The How and the Why – Sarah Treem’s celebrated play about science, feminism and generational rivalry – has just made its long-awaited DC debut at Theater J.
The two-handed play is billed as a “fitting follow-up” to Theater J’s recent production of Copenhagen, in which two real-life male scientists – Niels Bohr and Werner Heisenberg – conduct an imaginary debate about the morality of turning atomic fission into a bomb.
In The How and the Why, we have two female scientists. On top, and lording it over her domain, is the powerful Zelda Kahn, played by Valerie Leonard, whose theory of evolutionary biology has become establishment doctrine.
On the bottom, and beseeching some kind of favor, is the upstart Rachel Hardman. Played by Katie deBuys with alternating waves of bravado and fear, she is a graduate student whose new theory – developed with her boyfriend – threatens to overthrow existing ideas.
While the characters are fictional, the science is real. In fact, the new theory, which sounds naïve, is actually based on the work of a real scientist, Margie Profet, who in 1993 shocked the world with an idea that studies have since confirmed.
The play begins when the two women meet in the professor’s office just a few days before a major international conference. Rachel wants to speak at the conference. Zelda at first refuses, then, improbably, offers the opportunity, provided that Rachel will deliver the talk alone. They argue, conducting a verbal duel that covers everything from the morality of ambition to the underpinnings of sexism. They also debate the importance of love and marriage versus career.
There are also some not-so-subtle hints of an earlier relationship. Is this a May-December love affair gone sour? A bond between mentor and acolyte, broken by an overly competitive student? A generational divide that has somehow turned personal?? In fact, it’s none of the above.
Since the playwright is Sarah Treem—the highly-acclaimed TV writer whose hit shows include House of Cards, In Treatment and The Affair—the jousting is glib, full of laugh-aloud jokes.
These two ladies are very smart. And they are smartly directed by Shirley Serotsky, an award-winning pillar of the DC theatre community who understands how to work in depth.
In fact, Adam Immerwahr, Theater J’s new Artistic Director, chose the play, in part, because it was a perfect fit for Shirley. “Her interest in feminism and focus on illuminating subtext make her ideal for this play,” he says, adding that it was also a perfect fit for his first year at Theater J.
Immerwahr, who came across the play when he was Associate Artistic Director at the McCarter Theatre in Princeton, NJ—where it had its world premiere in 2011—says he was captivated by it at the time, and knew that he wanted to produce it again.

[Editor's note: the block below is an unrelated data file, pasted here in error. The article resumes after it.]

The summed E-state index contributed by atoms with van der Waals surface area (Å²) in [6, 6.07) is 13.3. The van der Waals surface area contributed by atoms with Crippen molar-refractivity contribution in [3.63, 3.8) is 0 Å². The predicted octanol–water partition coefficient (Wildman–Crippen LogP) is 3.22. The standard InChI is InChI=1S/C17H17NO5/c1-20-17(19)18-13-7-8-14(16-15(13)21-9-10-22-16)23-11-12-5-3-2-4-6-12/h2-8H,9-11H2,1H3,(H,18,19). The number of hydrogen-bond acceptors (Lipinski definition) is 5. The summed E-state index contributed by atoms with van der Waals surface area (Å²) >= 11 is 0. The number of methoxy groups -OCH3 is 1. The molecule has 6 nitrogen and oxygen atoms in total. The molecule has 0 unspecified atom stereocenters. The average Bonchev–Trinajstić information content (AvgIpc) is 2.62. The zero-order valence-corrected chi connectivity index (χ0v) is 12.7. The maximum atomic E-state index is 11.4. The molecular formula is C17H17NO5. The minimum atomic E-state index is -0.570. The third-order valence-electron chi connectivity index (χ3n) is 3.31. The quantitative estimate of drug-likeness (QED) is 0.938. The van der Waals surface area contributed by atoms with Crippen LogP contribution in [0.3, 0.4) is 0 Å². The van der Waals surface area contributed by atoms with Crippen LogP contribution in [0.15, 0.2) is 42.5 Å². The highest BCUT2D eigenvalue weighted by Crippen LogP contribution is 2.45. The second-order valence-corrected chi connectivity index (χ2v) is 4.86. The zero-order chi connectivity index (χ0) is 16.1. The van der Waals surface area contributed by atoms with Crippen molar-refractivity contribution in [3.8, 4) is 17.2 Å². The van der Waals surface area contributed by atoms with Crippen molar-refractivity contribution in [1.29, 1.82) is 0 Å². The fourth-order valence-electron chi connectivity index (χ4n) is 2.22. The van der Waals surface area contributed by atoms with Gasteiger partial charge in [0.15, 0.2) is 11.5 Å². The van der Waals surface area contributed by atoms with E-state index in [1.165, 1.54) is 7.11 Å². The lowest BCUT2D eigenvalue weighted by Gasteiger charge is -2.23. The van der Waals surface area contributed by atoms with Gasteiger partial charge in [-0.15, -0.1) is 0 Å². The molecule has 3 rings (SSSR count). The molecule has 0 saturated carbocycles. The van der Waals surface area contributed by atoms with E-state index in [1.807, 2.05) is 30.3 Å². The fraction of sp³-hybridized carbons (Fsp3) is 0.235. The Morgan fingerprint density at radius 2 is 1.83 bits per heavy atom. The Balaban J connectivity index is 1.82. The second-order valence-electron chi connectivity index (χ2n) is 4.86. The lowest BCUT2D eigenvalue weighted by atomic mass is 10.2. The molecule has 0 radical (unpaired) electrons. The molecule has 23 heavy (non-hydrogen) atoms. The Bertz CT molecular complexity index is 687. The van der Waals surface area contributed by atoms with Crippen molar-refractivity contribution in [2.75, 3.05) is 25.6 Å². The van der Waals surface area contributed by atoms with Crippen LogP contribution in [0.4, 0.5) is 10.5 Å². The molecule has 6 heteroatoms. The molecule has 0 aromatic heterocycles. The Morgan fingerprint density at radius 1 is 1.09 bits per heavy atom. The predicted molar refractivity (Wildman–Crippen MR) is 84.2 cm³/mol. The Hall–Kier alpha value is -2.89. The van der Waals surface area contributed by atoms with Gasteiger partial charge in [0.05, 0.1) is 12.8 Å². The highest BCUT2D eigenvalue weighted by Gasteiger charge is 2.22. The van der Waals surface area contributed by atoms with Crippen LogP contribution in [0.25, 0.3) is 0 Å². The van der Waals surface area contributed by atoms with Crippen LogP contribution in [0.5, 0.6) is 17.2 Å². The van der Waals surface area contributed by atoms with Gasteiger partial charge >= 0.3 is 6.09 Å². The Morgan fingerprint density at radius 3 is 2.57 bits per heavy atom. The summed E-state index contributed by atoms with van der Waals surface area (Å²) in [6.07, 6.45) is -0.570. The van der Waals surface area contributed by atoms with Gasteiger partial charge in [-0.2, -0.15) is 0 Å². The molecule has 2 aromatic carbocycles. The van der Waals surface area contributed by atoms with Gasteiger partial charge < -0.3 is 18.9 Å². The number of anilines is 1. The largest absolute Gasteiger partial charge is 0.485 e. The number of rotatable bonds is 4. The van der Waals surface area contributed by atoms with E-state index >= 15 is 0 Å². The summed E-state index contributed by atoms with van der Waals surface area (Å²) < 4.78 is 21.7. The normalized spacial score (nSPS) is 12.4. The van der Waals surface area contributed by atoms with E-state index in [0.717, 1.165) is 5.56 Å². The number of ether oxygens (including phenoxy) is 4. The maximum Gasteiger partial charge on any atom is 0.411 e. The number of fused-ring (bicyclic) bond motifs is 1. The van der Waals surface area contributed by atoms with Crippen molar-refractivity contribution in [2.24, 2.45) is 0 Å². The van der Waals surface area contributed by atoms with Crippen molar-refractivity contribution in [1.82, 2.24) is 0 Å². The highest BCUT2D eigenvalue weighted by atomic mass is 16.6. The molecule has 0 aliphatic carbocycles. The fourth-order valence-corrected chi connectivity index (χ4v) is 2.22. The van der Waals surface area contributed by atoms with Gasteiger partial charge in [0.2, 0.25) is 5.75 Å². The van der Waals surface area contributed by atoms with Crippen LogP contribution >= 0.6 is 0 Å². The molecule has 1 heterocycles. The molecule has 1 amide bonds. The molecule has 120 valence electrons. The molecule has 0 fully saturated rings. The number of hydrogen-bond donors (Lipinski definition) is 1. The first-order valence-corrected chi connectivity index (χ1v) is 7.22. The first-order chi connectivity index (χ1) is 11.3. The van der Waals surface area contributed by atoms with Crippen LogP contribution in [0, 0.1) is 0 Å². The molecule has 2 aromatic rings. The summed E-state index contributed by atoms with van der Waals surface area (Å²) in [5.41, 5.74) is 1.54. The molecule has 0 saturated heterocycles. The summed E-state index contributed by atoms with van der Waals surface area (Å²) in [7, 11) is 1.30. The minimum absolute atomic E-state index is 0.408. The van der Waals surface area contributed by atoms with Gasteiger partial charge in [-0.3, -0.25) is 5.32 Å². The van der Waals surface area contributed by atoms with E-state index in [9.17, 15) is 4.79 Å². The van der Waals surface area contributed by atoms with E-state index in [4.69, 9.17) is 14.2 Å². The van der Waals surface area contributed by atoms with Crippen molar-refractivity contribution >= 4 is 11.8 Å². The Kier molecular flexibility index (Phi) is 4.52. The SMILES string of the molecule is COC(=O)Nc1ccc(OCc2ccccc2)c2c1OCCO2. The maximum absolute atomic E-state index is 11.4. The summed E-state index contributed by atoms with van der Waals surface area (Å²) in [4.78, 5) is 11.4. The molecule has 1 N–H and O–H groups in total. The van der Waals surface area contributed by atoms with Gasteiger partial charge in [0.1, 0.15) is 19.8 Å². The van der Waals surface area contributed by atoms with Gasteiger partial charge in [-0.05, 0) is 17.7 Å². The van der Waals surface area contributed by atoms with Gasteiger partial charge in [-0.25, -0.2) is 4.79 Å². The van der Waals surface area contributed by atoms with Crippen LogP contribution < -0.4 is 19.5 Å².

This production owes much of its strength to its two actors. Although the character of Zelda is more fully developed—she is, seemingly, the stronger of the two, and her part is meatier—the character of Rachel allows for a broader range.
Paige Hathaway’s set is ingenious. The backdrop – covered with photographs of the professor’s subjects and snatches of pre-feminist poetry – is juxtaposed against a façade of 19th century brick buildings, each with its own mullioned windows.
A movable interior wall creates the illusion, on one side, of a cozy Harvard office, complete with window seat and books. Turned around, the other side becomes a student bar where the only food is stale popcorn.
In addition to the popcorn – which triggers laughter even before the first taste – Kevin Laughon’s props include a bottle of lukewarm champagne served in a coffee mug and a water glass.
Danielle Preston’s costumes and accessories—especially the handbags that both tote around, provide instant clues to the women’s roles. The dominant and self-assured Zelda is clearly the Alpha Female, dressed impeccably in a designer jacket and loose but graceful trousers. Rachel, on the other hand, is the cocky post-grad outfitted in tights and layered top.
The contrasting worlds of professorial eminence and student decadence are clearly delineated by the lighting, designed by Martha Mountain, and sound, by Justin Schmitz.
Although the play is a logical counterpoint to Copenhagen, it bears an even greater resemblance to The Hard Problem, the Tom Stoppard play that was recently staged at Studio.
That play, too, depicts a “how and a why,” though the question there is whether science and spirituality can coexist. Both plays deal with serious topics, and both are cleverly written, though contrived. Both deal with events that strain credibility.
If The How and the Why occasionally feels like soap opera, at least it is soap opera laced with Pinteresque dialogue. Or it’s a Neil Simon comedy with zingers intact, but a big question mark behind the scenery.
Running Time: Two hours, including one intermission.
The How and the Why plays through March 12, 2017, at Theater J at The Edlavitch DCJCC’s Aaron & Cecile Goldman Theater – 1529 16th Street, NW, in Washington, DC. For tickets, call the box office at (202) 777-3210, or purchase them online.